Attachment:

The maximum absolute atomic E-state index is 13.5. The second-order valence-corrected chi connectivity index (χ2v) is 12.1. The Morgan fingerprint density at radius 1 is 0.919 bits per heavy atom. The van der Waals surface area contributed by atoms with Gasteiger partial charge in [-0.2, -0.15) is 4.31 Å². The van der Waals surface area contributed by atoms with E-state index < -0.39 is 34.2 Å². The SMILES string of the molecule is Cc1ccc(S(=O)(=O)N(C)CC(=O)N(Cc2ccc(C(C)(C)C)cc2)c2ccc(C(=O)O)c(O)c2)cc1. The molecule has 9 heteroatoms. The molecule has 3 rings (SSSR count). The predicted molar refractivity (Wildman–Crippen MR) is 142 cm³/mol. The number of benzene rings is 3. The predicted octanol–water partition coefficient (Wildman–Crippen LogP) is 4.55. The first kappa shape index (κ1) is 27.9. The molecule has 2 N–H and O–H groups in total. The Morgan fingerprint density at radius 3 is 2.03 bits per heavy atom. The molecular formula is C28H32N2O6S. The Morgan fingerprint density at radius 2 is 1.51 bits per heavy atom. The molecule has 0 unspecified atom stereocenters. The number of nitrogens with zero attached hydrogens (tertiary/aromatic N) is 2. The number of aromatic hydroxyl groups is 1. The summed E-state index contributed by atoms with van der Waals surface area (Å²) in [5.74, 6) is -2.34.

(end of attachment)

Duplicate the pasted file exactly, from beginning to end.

The maximum absolute atomic E-state index is 13.5. The second-order valence-corrected chi connectivity index (χ2v) is 12.1. The Morgan fingerprint density at radius 1 is 0.919 bits per heavy atom. The van der Waals surface area contributed by atoms with Gasteiger partial charge in [-0.2, -0.15) is 4.31 Å². The van der Waals surface area contributed by atoms with E-state index < -0.39 is 34.2 Å². The SMILES string of the molecule is Cc1ccc(S(=O)(=O)N(C)CC(=O)N(Cc2ccc(C(C)(C)C)cc2)c2ccc(C(=O)O)c(O)c2)cc1. The molecule has 9 heteroatoms. The molecule has 3 rings (SSSR count). The predicted molar refractivity (Wildman–Crippen MR) is 142 cm³/mol. The number of benzene rings is 3. The predicted octanol–water partition coefficient (Wildman–Crippen LogP) is 4.55. The first kappa shape index (κ1) is 27.9. The molecule has 2 N–H and O–H groups in total. The Morgan fingerprint density at radius 3 is 2.03 bits per heavy atom. The molecular formula is C28H32N2O6S. The Morgan fingerprint density at radius 2 is 1.51 bits per heavy atom. The molecule has 0 unspecified atom stereocenters. The number of nitrogens with zero attached hydrogens (tertiary/aromatic N) is 2. The number of aromatic hydroxyl groups is 1. The summed E-state index contributed by atoms with van der Waals surface area (Å²) in [5.74, 6) is -2.34.